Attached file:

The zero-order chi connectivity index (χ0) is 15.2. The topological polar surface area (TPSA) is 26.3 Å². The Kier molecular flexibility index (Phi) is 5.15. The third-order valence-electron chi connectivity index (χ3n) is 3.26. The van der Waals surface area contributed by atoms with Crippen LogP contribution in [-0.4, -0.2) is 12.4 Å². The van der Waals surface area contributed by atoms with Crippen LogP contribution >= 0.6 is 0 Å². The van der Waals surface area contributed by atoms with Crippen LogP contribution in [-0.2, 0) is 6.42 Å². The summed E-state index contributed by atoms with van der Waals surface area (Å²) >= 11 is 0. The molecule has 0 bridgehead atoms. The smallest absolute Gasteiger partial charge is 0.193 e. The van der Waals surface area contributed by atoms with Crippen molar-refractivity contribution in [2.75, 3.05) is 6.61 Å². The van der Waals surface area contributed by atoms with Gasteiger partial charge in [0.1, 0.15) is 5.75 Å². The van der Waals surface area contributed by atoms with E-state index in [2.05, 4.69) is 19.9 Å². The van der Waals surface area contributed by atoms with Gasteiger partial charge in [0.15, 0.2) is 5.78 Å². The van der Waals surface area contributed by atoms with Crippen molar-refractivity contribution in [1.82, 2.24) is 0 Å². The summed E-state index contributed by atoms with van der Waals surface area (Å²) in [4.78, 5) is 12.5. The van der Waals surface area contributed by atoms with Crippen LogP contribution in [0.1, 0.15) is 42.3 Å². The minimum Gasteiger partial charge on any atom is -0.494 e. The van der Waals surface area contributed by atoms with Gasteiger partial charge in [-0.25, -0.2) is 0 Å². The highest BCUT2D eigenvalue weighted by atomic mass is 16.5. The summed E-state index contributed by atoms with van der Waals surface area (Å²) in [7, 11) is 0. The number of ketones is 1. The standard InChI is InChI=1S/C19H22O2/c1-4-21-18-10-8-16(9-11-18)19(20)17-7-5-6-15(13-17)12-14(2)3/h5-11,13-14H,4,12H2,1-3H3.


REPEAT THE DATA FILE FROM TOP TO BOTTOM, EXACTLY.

The zero-order chi connectivity index (χ0) is 15.2. The topological polar surface area (TPSA) is 26.3 Å². The Kier molecular flexibility index (Phi) is 5.15. The third-order valence-electron chi connectivity index (χ3n) is 3.26. The van der Waals surface area contributed by atoms with Crippen LogP contribution in [-0.4, -0.2) is 12.4 Å². The van der Waals surface area contributed by atoms with Crippen LogP contribution >= 0.6 is 0 Å². The van der Waals surface area contributed by atoms with Crippen LogP contribution in [-0.2, 0) is 6.42 Å². The summed E-state index contributed by atoms with van der Waals surface area (Å²) >= 11 is 0. The molecule has 0 bridgehead atoms. The smallest absolute Gasteiger partial charge is 0.193 e. The van der Waals surface area contributed by atoms with Crippen molar-refractivity contribution in [2.75, 3.05) is 6.61 Å². The van der Waals surface area contributed by atoms with Gasteiger partial charge in [0.1, 0.15) is 5.75 Å². The van der Waals surface area contributed by atoms with E-state index in [2.05, 4.69) is 19.9 Å². The van der Waals surface area contributed by atoms with Gasteiger partial charge in [0.15, 0.2) is 5.78 Å². The van der Waals surface area contributed by atoms with Crippen molar-refractivity contribution in [1.82, 2.24) is 0 Å². The summed E-state index contributed by atoms with van der Waals surface area (Å²) in [4.78, 5) is 12.5. The van der Waals surface area contributed by atoms with Crippen LogP contribution in [0.1, 0.15) is 42.3 Å². The minimum Gasteiger partial charge on any atom is -0.494 e. The van der Waals surface area contributed by atoms with Gasteiger partial charge in [-0.25, -0.2) is 0 Å². The highest BCUT2D eigenvalue weighted by atomic mass is 16.5. The summed E-state index contributed by atoms with van der Waals surface area (Å²) in [7, 11) is 0. The number of ketones is 1. The standard InChI is InChI=1S/C19H22O2/c1-4-21-18-10-8-16(9-11-18)19(20)17-7-5-6-15(13-17)12-14(2)3/h5-11,13-14H,4,12H2,1-3H3.